Daboll then took over the wide receivers coaching position from 2002 to 2006, where the Patriots won three Super Bowl titles in four years (2001, 2003 and 2004).

Daboll’s success could be magnified due to the fact that during those five seasons, he instructed receivers such as Troy Brown, Reche Caldwell, Deion Branch, and David Patten. No Patriots receivers reached the 1,000-yard plateau during this five-year span (Branch had 998 yards in 2005).

Prior to the 2007 season, Daboll joined the Jets coaching staff and worked with the quarterbacks, most notably, Brett Favre. Daboll appeared to be doing a respectable job with Favre, as he led the Jets to an 8-3 start.

However, over the final five games, Favre threw just two touchdown passes and nine interceptions, failing to qualify for the postseason. His late-season meltdown led to the firing of Mangini, allowing Daboll to follow him to Cleveland.

Like former offensive coordinator Rob Chudzinski, Daboll will come to Cleveland with no experience calling offensive plays. He will bring a new offensive philosophy to the Browns, possibly resembling that of the Pittsburgh Steelers.

Daboll saw Favre throw away the Jets’ playoff hopes last season, as his poor play contributed to the team losing four of its final five games to finish 9-7.

Daboll does not want to go through that experience again, so he will instill an offensive game plan that emphasizes ball control and feeding the running backs the ball to set up the passing game.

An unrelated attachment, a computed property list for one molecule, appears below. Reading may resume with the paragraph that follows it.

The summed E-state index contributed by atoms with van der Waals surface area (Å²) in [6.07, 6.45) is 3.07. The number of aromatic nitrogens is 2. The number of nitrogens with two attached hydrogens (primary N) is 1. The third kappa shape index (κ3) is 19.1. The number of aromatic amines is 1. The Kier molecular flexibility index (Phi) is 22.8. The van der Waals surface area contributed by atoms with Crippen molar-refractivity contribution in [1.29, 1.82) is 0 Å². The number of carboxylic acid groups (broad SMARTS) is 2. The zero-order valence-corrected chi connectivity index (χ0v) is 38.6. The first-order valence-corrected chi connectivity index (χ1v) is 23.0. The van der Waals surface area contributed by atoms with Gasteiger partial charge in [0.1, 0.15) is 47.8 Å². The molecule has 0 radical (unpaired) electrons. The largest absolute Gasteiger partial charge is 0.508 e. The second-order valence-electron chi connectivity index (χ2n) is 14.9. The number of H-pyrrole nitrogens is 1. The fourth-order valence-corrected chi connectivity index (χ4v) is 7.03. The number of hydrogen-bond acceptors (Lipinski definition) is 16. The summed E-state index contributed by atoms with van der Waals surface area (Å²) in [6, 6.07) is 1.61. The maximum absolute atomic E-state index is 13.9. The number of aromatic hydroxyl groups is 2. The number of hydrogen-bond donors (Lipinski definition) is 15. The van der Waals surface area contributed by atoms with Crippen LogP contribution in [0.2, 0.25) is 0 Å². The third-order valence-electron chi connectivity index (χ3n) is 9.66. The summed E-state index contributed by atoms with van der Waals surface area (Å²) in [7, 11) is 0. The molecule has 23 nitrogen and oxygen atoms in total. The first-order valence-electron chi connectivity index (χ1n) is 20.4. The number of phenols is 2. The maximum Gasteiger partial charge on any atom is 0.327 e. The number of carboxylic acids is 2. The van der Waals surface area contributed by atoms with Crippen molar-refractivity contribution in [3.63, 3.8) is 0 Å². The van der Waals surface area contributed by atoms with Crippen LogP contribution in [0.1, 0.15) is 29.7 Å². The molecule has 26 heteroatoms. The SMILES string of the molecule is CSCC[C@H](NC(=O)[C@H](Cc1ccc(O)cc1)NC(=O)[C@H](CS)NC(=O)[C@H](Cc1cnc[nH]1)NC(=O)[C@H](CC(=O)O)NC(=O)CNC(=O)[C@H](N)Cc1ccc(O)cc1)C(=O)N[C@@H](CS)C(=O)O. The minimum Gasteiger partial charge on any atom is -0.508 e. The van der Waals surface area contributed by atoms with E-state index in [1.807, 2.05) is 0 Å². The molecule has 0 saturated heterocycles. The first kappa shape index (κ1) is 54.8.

Defensive Coordinator: Rob Ryan

Defensive coordinator Rob Ryan comes from a football family. His father, Buddy Ryan, was the head coach for the Philadelphia Eagles from 1986 to 1990, and the Arizona Cardinals during the 1994 season. His record in six NFL seasons was 55-55-1.

Rob’s twin brother, Rex, replaced Mangini as Jets head coach this offseason. Rex served as the Ravens defensive coordinator from 1999 to 2004 and in 2008. From 2005 to 2007, Rex coached Baltimore’s defensive line.

Rob’s first football job was as defensive coordinator with the Oklahoma State Cowboys. His first season in 1997 saw him coach a unit that ranked in the top-20 in turnover margin, rushing defense, scoring defense and total defense.

The team allowed just 302.7 yards per game that season. His efforts earned him the “1997 Sporting News Coordinator of the Year” award.

The 1998 season highlighted Oklahoma State ranking second in the nation with 41 sacks. In 1999, Oklahoma State ranked 10th in the nation in total defense.

In 2000, Ryan got his first NFL coaching gig with the New England Patriots as the linebackers coach.

In 2003, his linebackers contributed to the Patriots’ first overall ranking in points allowed (238). The team also ranked seventh overall in total defense and fourth against the run.

He held that title for four seasons before accepting the Oakland Raiders defensive coordinator position in 2004.

During the 2006 season, Ryan’s defense led the NFL in pass defense (150.8 yards per game) and third in total defense (284.8 yards per game). That same season, the defense ranked fourth in fewest yards allowed per play (4.62) and tied for fifth with four defensive touchdowns.